Every day you discover the green thread, the environmental meeting of the Liberation. Today's good news for the planet.
Wind turbines, solar panels, biomass installations and hydroelectric dams slowly but surely continue to increase their share of the European energy mix. According to data released Tuesday by Eurostat, Eurostat's share reached 17.5% in 2017 compared to 17% in 2016. It has risen in 19 of the 28 Member States. This dynamic, if it continues, should enable the EU to reach its target of 20% by 2020 and perhaps by 30% by 2030.
From one country to another the situation differs a lot. With more than half (54.5%) of its final consumption of renewable energy (ENR), Sweden has had the largest share in 2017, Finland (41%), Latvia (39%). Denmark (35.8%) and Austria (32.6%). Conversely, the lowest shares of ENR were registered in Luxembourg (6.4%), the Netherlands (6.4%) and Malta (7.2%).
Twenty-eight eleven have already achieved their national targets for 2020: Bulgaria, the Czech Republic, Denmark, Estonia, Croatia, Italy, Lithuania, Hungary, Romania, Finland and Sweden. In addition, Latvia and Austria are about one percentage point of their 2020 targets.
On the side of the most remote targets, we find the Netherlands (7.4 points from their national target for 2020) and … France (6.7 points from the 23% target within two years).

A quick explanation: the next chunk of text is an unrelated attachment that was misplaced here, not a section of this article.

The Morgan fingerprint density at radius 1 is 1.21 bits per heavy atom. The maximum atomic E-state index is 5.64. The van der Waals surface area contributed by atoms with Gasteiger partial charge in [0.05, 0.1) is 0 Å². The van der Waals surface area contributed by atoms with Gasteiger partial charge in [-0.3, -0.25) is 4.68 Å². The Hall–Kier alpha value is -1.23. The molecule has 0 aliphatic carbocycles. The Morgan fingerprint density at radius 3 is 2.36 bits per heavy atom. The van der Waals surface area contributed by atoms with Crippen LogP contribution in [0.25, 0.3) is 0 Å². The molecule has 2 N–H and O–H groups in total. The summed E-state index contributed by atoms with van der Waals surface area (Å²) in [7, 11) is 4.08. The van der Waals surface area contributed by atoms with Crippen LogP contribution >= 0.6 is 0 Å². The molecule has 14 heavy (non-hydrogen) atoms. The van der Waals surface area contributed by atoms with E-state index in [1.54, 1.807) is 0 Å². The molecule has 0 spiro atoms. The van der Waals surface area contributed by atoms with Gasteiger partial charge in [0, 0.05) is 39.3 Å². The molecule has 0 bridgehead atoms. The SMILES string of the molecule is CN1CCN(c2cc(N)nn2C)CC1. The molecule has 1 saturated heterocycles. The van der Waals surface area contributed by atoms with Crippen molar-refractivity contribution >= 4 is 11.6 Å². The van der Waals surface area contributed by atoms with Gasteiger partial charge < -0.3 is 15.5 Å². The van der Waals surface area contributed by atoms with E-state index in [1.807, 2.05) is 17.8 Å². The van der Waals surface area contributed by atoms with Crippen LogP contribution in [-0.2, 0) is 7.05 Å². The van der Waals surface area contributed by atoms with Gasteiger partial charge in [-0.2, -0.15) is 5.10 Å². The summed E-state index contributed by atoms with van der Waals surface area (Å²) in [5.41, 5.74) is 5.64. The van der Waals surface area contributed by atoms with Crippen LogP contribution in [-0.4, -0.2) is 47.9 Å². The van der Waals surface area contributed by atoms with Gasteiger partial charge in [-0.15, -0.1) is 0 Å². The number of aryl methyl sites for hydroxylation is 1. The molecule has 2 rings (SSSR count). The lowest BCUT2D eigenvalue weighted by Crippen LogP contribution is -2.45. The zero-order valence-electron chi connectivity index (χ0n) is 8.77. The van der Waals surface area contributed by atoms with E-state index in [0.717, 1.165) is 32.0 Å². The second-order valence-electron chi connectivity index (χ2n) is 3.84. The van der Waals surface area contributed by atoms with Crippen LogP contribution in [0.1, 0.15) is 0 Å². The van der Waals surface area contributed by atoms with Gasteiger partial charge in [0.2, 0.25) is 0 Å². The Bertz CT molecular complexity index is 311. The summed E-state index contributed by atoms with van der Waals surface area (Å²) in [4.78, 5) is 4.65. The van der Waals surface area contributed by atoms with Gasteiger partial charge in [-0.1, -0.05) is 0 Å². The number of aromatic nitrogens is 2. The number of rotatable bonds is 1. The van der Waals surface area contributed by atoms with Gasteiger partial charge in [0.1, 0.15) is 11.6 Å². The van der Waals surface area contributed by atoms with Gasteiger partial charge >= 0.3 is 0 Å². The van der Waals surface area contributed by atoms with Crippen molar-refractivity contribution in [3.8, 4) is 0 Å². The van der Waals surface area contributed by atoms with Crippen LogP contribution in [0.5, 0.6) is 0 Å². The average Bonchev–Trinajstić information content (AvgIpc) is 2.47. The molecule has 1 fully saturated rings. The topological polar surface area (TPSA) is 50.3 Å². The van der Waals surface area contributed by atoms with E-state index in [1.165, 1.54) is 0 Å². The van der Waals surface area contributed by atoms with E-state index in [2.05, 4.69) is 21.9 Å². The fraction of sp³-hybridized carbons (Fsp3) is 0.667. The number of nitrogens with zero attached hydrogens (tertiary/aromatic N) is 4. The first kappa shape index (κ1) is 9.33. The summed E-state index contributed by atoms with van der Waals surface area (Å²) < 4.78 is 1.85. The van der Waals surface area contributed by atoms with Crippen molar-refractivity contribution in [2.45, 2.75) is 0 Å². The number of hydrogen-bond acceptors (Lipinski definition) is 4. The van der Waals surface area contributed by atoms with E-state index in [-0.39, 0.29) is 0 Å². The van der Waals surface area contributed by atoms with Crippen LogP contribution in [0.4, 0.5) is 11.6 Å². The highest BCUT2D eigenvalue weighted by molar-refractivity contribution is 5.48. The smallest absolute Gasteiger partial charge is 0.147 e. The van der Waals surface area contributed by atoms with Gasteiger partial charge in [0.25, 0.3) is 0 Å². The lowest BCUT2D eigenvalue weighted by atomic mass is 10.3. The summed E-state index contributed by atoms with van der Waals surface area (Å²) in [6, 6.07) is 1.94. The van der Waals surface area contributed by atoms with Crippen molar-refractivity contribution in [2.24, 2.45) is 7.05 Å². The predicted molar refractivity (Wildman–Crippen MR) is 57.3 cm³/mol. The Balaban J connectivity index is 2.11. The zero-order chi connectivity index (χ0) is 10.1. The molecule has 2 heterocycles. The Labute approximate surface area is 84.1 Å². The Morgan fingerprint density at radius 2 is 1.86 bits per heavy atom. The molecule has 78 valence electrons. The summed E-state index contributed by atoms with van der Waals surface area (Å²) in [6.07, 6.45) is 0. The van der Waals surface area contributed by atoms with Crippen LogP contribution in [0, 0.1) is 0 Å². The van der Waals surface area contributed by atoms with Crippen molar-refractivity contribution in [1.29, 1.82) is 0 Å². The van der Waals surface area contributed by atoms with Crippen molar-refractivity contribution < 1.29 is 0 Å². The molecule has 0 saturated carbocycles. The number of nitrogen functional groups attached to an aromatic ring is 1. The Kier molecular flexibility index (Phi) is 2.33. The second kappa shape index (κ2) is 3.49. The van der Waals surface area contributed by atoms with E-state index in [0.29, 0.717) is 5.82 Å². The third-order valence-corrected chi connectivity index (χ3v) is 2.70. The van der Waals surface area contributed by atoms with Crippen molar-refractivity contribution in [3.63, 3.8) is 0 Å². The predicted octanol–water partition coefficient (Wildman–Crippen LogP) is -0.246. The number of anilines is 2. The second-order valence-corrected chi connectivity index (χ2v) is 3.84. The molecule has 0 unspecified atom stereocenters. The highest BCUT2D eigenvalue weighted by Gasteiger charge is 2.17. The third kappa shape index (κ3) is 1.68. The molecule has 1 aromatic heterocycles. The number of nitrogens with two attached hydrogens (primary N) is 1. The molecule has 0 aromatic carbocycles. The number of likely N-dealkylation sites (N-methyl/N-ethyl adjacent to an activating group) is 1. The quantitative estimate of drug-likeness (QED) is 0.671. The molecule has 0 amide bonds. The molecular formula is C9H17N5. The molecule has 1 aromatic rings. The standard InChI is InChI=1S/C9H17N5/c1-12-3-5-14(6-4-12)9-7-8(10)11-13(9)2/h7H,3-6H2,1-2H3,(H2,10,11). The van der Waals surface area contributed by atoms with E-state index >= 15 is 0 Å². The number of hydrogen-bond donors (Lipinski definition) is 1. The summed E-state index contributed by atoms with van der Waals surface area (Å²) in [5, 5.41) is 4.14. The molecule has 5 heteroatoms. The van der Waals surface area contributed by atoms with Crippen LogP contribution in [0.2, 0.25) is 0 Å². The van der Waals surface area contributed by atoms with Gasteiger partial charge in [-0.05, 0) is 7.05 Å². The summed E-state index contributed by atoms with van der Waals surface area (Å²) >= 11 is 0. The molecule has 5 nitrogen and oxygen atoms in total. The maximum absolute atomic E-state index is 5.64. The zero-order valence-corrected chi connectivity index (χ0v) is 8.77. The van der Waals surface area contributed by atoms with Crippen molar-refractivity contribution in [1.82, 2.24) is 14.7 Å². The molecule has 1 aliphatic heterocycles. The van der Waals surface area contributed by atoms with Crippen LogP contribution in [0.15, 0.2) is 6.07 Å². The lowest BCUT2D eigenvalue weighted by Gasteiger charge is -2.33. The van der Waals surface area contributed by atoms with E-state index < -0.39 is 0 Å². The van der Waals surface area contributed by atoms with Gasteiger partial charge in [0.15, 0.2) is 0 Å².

Share of renewable energies in the national energy mix of the Member States. Source: Eurostat
Among the most widely used energies, wood and other solid biomass, which account for 42% of production in 2017, have advanced. Secondly, wind energy exceeded hydropower for the first time by 13.8% against 11.4%.
To read also:Biomass: a popular substitute for coal in Europe
To note, Eurostat includes in its calculation "liquid biofuels" (also called agrofuels), which have just been categorized as the most dangerous for the environment, which contain in particular palm oil, such as "Unstable" by the European Commission. Liquid agrofuels account for 6.7% of 17.5% of European renewable energy sources.